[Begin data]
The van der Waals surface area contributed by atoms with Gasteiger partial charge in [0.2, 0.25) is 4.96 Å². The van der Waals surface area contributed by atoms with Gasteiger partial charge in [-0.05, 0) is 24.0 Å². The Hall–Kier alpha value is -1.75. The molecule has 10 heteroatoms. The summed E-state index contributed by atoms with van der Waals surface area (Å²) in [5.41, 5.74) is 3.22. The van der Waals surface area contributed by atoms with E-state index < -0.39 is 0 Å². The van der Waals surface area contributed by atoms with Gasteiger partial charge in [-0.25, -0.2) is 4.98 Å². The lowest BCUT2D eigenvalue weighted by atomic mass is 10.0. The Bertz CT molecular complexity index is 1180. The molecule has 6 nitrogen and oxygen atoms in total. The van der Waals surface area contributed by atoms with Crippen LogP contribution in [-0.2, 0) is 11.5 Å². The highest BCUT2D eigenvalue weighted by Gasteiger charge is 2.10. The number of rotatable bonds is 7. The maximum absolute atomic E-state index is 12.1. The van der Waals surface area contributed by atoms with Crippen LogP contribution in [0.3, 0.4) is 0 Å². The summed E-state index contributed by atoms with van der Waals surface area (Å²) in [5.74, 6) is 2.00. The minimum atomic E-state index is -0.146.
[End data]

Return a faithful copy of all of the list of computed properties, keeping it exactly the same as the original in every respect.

The van der Waals surface area contributed by atoms with Gasteiger partial charge in [0.2, 0.25) is 4.96 Å². The van der Waals surface area contributed by atoms with Gasteiger partial charge in [-0.05, 0) is 24.0 Å². The Hall–Kier alpha value is -1.75. The molecule has 10 heteroatoms. The summed E-state index contributed by atoms with van der Waals surface area (Å²) in [5.41, 5.74) is 3.22. The van der Waals surface area contributed by atoms with E-state index < -0.39 is 0 Å². The van der Waals surface area contributed by atoms with Gasteiger partial charge in [-0.25, -0.2) is 4.98 Å². The lowest BCUT2D eigenvalue weighted by atomic mass is 10.0. The Bertz CT molecular complexity index is 1180. The molecule has 6 nitrogen and oxygen atoms in total. The van der Waals surface area contributed by atoms with Crippen LogP contribution in [-0.2, 0) is 11.5 Å². The highest BCUT2D eigenvalue weighted by Gasteiger charge is 2.10. The number of rotatable bonds is 7. The maximum absolute atomic E-state index is 12.1. The van der Waals surface area contributed by atoms with Crippen LogP contribution in [0.3, 0.4) is 0 Å². The summed E-state index contributed by atoms with van der Waals surface area (Å²) in [5.74, 6) is 2.00. The minimum atomic E-state index is -0.146.